The liaison committee discussed leaving plaques and awards with the Indians mascot in place, but moving away from the mascot in the future.

“One of the biggest things we talked about was leaving those things that have that history and that memory for people, but recognizing that we realize we were insensitive in using that term and moving forward,” Bachner said.

Phasing out the name and imagery would be the committee’s recommendation, Bachner said.

Replacing uniforms will take time, she added.

“It would take us three years to get all new uniforms on the current rotation that they are on, as well as the gymnasiums and those types of things,” Bachner said. “A third of our uniforms already don’t have an identity on them besides Coxsackie-Athens, and another third of them don’t have the Indians mascot on them — they just have our new logo, a few feathers. We have kind of been transitioning for a while now.”

Phasing out the mascot and implementing the educational program will both take time, Board of Education President Michael Donahue said.

“This is the first step of a long walk,” he said.

The board’s liaison committee has the names of about 20 people — both for and against retiring the mascot — willing to serve on a new community committee, composed of students, teachers and community stakeholders, to consider a new mascot and name. Those ideas would then be put to the students to get their input, Bachner said.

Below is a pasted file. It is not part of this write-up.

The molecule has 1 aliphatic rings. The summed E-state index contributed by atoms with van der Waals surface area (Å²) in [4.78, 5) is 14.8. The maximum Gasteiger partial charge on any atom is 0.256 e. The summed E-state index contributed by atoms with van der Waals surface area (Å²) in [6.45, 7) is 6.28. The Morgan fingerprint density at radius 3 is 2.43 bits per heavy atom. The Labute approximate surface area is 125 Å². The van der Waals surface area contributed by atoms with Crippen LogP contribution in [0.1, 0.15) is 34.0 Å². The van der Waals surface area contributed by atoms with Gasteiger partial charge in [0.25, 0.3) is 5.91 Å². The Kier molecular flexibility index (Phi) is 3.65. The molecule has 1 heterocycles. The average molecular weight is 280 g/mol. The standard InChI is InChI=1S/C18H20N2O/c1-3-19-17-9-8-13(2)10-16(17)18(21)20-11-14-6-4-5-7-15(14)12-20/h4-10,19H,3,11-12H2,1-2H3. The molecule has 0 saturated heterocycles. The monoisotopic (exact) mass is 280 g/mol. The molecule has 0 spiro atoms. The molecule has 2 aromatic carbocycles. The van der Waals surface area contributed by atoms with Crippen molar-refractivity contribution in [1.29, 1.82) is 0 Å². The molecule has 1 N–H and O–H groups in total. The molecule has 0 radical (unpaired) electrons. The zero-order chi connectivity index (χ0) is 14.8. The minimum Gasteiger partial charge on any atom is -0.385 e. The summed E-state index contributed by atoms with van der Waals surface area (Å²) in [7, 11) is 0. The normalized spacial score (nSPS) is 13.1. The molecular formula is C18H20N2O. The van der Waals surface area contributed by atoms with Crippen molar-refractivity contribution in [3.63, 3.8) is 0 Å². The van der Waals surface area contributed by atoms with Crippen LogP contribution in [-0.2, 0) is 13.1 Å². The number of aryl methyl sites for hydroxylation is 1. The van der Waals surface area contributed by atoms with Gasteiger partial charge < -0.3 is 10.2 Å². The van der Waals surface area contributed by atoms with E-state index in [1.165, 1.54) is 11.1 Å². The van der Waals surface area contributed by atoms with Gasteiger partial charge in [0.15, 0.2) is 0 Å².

“[The students] are a big aspect of this and need to be included,” she said. “What type of mascot are they looking for moving forward? What do they want representing them as a whole body? What will they feel proud of and be able to chant at games and those types of things? After students shrink it down, we can bring it back to the board for a decision.”

The process will take time, Bachner said.

“It’s not something that will happen in a month or two,” she added.

The district hopes to have narrowed down the selection of choices to a few options by late fall, Squier said in a statement.

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(2) comments

Riverdweller

Okay, this is the last time I’ll offer this: The “Tide” would serve as a useful mascot name. It’s gender-free, symbolic of the mighty Hudson, and lends itself to sportswriters seeking to turn a phrase. Plus it has worked at the University of Alabama for generations. Good luck in this transition.

Hate-Watch Report

This land acknowledgement statement - or something very similar - is used by the Buddhist Action Coalition (Upper Hudson & Berkshires), the Columbia Land Conservancy, and Basilica Hudson:

"It is with gratitude and humility that we acknowledge that we are learning, speaking and gathering on the ancestral homelands of the Muhheaconneok or Mohican people and the Munsee Lenape people, who are the indigenous peoples of this land. Despite tremendous hardship in being forced from here, today their community resides in Wisconsin and is known as the Stockbridge-Munsee Community. We pay honor and respect to their ancestors past and present as we commit to building a more inclusive and equitable space for all."